RumraketR
Posts: 12 Joined: Nov. 2012

Quote (Jerry Don Bauer @ Nov. 19 2012,16:37)  Comparing the genome to computer data storage. In order to represent a DNA sequence on a computer, we need to be able to represent all 4 base pair possibilities in a binary format (0 and 1). These 0 and 1 bits are usually grouped together to form a larger unit, with the smallest being a “byte” that represents 8 bits. We can denote each base pair using a minimum of 2 bits, which yields 4 different bit combinations (00, 01, 10, and 11). Each 2bit combination would represent one DNA base pair. A single byte (or 8 bits) can represent 4 DNA base pairs. In order to represent the entire diploid human genome in terms of bytes, we can perform the following calculations:
6×10^9 base pairs/diploid genome x 1 byte/4 base pairs = 1.5×10^9 bytes or 1.5 Gigabytes, about 2 CDs worth of space! 
http://bitesizebio.com/article....genome
is 1.5 Gigabytes more than 500 bits? Then why would we want to go any further than this as you already have the answer before you start.
ANY organism will be over 500 bits.[/quote] Hello everyone, I've been a lurker here for a few years now and I just have to respond because this could be historical stuff.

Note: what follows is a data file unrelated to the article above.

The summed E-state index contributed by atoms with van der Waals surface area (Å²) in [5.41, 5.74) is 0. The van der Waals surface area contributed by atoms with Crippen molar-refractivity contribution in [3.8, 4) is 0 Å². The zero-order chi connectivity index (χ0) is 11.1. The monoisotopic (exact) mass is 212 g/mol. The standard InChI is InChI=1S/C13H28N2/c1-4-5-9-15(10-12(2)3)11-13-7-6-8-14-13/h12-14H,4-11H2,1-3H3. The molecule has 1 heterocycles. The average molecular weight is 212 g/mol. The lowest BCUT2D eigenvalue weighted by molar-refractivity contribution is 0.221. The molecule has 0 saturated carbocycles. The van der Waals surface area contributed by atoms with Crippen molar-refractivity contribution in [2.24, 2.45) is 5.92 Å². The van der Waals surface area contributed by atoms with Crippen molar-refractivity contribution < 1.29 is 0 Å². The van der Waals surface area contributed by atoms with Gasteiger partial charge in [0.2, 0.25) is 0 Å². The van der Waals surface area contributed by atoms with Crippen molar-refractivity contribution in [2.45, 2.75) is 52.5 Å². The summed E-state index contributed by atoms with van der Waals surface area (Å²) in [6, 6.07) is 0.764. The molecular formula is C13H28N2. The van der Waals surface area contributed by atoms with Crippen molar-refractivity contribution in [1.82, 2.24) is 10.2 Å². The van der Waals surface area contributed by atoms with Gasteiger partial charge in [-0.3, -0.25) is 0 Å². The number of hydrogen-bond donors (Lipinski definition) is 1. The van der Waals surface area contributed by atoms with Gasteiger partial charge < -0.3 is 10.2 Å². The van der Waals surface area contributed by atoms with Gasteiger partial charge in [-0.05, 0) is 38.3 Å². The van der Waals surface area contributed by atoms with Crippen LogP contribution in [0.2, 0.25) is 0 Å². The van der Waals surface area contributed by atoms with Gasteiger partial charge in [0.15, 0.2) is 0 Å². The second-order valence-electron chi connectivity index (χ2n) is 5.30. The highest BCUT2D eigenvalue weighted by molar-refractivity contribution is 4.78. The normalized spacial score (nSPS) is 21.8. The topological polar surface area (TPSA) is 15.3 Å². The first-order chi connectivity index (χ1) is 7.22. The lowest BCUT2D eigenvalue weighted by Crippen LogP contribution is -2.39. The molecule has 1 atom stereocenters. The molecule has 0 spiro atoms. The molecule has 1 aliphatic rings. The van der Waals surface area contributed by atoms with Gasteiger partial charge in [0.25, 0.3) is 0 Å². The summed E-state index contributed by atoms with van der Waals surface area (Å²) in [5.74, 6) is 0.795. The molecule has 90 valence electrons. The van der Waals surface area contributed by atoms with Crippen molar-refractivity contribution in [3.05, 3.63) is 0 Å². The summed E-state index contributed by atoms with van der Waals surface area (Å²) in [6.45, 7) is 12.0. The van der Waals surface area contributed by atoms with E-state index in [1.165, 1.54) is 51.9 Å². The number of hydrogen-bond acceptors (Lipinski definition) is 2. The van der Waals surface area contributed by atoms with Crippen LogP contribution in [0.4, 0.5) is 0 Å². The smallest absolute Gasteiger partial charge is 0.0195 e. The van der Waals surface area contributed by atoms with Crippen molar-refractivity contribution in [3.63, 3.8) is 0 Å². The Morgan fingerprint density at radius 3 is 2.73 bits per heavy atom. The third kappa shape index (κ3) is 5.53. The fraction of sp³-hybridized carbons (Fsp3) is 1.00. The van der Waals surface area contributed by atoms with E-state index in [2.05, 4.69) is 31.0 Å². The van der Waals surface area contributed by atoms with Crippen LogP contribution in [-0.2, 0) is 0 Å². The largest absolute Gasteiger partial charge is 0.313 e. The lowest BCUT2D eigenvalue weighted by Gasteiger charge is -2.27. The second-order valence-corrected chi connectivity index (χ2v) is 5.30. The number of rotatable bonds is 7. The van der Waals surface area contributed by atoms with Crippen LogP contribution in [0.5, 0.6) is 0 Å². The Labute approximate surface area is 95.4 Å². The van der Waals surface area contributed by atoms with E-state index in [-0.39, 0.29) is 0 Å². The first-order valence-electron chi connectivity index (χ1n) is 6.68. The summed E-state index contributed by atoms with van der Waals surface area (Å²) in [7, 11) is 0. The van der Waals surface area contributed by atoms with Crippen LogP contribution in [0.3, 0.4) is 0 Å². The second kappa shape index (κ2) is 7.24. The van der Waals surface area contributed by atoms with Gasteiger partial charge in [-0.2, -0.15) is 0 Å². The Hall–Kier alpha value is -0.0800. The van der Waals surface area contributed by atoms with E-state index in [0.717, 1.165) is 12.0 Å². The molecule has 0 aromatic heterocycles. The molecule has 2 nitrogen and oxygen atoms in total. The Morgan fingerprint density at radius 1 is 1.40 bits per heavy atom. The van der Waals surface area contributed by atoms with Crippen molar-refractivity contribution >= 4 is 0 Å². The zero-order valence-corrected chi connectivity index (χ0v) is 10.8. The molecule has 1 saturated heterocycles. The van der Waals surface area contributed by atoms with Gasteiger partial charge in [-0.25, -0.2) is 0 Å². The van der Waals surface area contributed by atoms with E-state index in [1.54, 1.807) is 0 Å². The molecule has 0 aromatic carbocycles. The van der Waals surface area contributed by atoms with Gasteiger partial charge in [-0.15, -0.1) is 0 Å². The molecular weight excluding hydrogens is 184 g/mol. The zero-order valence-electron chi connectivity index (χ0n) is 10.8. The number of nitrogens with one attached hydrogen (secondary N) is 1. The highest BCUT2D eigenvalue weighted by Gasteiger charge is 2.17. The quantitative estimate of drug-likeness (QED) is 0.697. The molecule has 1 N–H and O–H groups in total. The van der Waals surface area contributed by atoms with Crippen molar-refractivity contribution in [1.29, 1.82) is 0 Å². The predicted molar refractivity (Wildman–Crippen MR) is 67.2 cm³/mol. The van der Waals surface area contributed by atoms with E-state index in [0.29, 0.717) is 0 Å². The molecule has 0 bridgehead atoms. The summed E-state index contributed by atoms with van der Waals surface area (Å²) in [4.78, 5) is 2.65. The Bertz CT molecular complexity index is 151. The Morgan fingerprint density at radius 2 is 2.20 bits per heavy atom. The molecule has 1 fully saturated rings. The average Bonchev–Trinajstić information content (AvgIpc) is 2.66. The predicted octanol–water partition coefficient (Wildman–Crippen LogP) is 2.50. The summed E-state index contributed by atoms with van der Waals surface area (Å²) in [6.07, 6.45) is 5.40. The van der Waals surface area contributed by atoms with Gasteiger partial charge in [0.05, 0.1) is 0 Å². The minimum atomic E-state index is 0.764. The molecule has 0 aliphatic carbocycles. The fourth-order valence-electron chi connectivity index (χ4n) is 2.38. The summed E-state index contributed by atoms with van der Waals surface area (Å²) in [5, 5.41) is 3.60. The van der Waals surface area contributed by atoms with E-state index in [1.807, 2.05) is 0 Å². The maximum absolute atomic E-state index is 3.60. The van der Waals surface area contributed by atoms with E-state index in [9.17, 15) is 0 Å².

I want to make sure I understand you correctly here, Jerry Don Bauer, because according to what I have quoted, you seem to be saying that the quantity of information in a string of symbols is equal to the length of the string divided by the number of possible symbols at each locus? As in the information content is measured in bits and is thus proportional to the length of the sequence?
You refer to the example of a 6 billion basepair diploid genome, divided by the number of possibilities pr site (4):
6×10^9 base pairs/diploid genome x 1 byte/4 base pairs = 1.5×10^9 bytes or 1.5 Gigabytes, about 2 CDs worth of space!
In other words, the information content of a sequence of DNA, for example 12 basepairs in length, AUGAATAUGTTA, is equal to 12 base pairs x 1 byte/4 base pairs = 3 bytes.
Am I correct in my understanding here?